Breb has got to be the most beautiful and harmonious village in Romania. I felt at home immediately when I first visited it in 2014, so I didn’t have to think long where I’d start my travels this year. A walk through the village is never the same. Here are some of yesterday’s encounters.
I got really lucky. On my way back from the shop I stumbled upon this wedding party:
As they passed, one of the guests offered me a bottle. Naively, and perhaps a little stunned, I accepted, hesitantly – and didn’t realize it was țuică (local brandy) until I took a sip. I hadn’t had a drink in over eight months, so it was a bit of a surprise – but a good one.
Then there was this boy managing his horse:
I love how children are part of the community here like any grownup. Their lives have a function, have meaning, right from the start. They have an identity. Seeing this reminds me of Thoreau’s praise of manual labour:
There is some of the same fitness in a man’s building his own house that there is in a bird’s building its own nest. Who knows but if men constructed their dwellings with their own hands, and provided food for themselves and families simply and honestly enough, the poetic faculty would be universally developed, as birds universally sing when they are so engaged? But alas! we do like cowbirds and cuckoos, which lay their eggs in nests which other birds have built, and cheer no traveller with their chattering and unmusical notes. Shall we forever resign the pleasure of construction to the carpenter? What does architecture amount to in the experience of the mass of men? I never in all my walks came across a man engaged in so simple and natural an occupation as building his house. We belong to the community. It is not the tailor alone who is the ninth part of a man; it is as much the preacher, and the merchant, and the farmer. Where is this division of labor to end? and what object does it finally serve? No doubt another may also think for me; but it is not therefore desirable that he should do so to the exclusion of my thinking for myself. (Walden, Ch 1, Pt D, p 42-43)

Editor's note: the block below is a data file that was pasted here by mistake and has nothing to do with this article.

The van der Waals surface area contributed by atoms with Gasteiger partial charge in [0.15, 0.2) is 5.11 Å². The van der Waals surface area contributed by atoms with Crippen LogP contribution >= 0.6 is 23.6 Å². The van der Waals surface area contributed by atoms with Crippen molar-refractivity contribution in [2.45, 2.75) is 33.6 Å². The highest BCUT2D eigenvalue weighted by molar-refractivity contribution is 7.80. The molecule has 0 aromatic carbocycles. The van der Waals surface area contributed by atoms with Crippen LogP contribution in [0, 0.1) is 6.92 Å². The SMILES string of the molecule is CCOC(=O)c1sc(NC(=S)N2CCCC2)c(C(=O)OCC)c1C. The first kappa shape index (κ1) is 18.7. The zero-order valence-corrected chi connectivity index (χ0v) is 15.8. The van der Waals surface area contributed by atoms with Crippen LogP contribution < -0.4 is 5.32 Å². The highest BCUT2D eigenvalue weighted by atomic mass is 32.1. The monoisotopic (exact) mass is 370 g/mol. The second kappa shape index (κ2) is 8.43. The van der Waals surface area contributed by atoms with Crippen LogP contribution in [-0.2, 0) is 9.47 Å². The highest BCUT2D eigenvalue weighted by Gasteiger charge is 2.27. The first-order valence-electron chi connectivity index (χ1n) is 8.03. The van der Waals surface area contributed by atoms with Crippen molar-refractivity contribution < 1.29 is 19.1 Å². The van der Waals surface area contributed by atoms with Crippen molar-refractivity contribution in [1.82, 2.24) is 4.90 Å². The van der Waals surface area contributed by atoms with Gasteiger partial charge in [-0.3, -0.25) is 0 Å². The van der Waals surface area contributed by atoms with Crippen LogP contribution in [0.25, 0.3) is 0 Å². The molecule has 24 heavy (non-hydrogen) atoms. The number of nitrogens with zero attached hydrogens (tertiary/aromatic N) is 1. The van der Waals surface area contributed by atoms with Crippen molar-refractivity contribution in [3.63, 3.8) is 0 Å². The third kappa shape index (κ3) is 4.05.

It often strikes me as sad and mistaken that people with some education are supposed to use their heads and forego the use of their hands. What is more beautiful, sensible and honourable than using your mind and your body to create and to sustain?
It also reminds me of Susan Neiman’s Why Grow Up?, in which she poses some interesting ideas about the meaning of labour:
We want to make an impact on the world, but we end up making or selling playthings that are developed to keep us distracted and designed to deconstruct. We have turned the activities that were meant to be the stuff of life into mere means of subsisting in it.
OK, this post is becoming a lot wordier than I intended it to be. Here are a few more sights of Breb – I’ll leave you to enjoy them and hope I have inspired some jealousy in you. You are most welcome to come over and see – and feel – for yourself. La revedere!
And a PS:
The villagers don’t normally work on a Sunday – the sabbath is still holy here. But the threat of a thunderstorm changes everything:
Want to spend some time in this beautiful village? Check out this post on accommodation in Breb.
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